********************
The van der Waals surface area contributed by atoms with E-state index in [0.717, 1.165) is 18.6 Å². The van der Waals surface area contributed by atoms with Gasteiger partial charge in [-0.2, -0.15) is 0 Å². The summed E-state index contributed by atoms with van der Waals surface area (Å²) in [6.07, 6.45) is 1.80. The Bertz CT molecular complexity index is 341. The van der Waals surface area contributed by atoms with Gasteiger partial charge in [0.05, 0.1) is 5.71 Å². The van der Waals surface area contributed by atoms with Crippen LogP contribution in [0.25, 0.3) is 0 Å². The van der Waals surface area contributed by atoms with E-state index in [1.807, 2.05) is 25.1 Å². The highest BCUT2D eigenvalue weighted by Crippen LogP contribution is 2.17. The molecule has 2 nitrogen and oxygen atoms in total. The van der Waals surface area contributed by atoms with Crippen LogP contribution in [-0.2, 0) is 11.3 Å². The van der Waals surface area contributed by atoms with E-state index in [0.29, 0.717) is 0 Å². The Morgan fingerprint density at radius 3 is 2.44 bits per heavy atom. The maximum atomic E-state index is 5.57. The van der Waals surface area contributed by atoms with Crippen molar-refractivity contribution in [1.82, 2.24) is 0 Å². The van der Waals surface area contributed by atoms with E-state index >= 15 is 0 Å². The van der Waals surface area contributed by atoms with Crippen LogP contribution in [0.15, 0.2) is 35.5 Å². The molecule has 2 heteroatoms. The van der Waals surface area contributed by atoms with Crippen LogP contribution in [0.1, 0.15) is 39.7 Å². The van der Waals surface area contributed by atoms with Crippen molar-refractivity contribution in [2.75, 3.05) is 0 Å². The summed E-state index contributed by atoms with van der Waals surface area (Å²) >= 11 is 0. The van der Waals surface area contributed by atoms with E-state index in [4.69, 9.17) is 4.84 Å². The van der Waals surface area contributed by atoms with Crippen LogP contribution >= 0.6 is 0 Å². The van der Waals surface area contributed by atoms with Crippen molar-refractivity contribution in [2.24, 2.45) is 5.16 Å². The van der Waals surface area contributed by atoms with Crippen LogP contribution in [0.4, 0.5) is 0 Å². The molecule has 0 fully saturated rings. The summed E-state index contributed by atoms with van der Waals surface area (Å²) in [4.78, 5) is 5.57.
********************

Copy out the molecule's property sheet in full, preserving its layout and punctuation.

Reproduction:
The van der Waals surface area contributed by atoms with E-state index in [0.717, 1.165) is 18.6 Å². The van der Waals surface area contributed by atoms with Gasteiger partial charge in [-0.2, -0.15) is 0 Å². The summed E-state index contributed by atoms with van der Waals surface area (Å²) in [6.07, 6.45) is 1.80. The Bertz CT molecular complexity index is 341. The van der Waals surface area contributed by atoms with Gasteiger partial charge in [0.05, 0.1) is 5.71 Å². The van der Waals surface area contributed by atoms with Crippen LogP contribution in [0.25, 0.3) is 0 Å². The van der Waals surface area contributed by atoms with E-state index in [1.807, 2.05) is 25.1 Å². The highest BCUT2D eigenvalue weighted by Crippen LogP contribution is 2.17. The molecule has 2 nitrogen and oxygen atoms in total. The van der Waals surface area contributed by atoms with Crippen LogP contribution in [-0.2, 0) is 11.3 Å². The van der Waals surface area contributed by atoms with E-state index in [0.29, 0.717) is 0 Å². The Morgan fingerprint density at radius 3 is 2.44 bits per heavy atom. The maximum atomic E-state index is 5.57. The van der Waals surface area contributed by atoms with Crippen molar-refractivity contribution in [1.82, 2.24) is 0 Å². The van der Waals surface area contributed by atoms with E-state index >= 15 is 0 Å². The van der Waals surface area contributed by atoms with Crippen LogP contribution in [0.15, 0.2) is 35.5 Å². The molecule has 2 heteroatoms. The van der Waals surface area contributed by atoms with Crippen LogP contribution in [0.1, 0.15) is 39.7 Å². The van der Waals surface area contributed by atoms with Crippen molar-refractivity contribution in [2.75, 3.05) is 0 Å². The summed E-state index contributed by atoms with van der Waals surface area (Å²) >= 11 is 0. The van der Waals surface area contributed by atoms with E-state index in [4.69, 9.17) is 4.84 Å². The van der Waals surface area contributed by atoms with Crippen LogP contribution >= 0.6 is 0 Å². The van der Waals surface area contributed by atoms with Crippen molar-refractivity contribution in [2.24, 2.45) is 5.16 Å². The van der Waals surface area contributed by atoms with Crippen LogP contribution in [0.4, 0.5) is 0 Å². The molecule has 0 fully saturated rings. The summed E-state index contributed by atoms with van der Waals surface area (Å²) in [4.78, 5) is 5.57.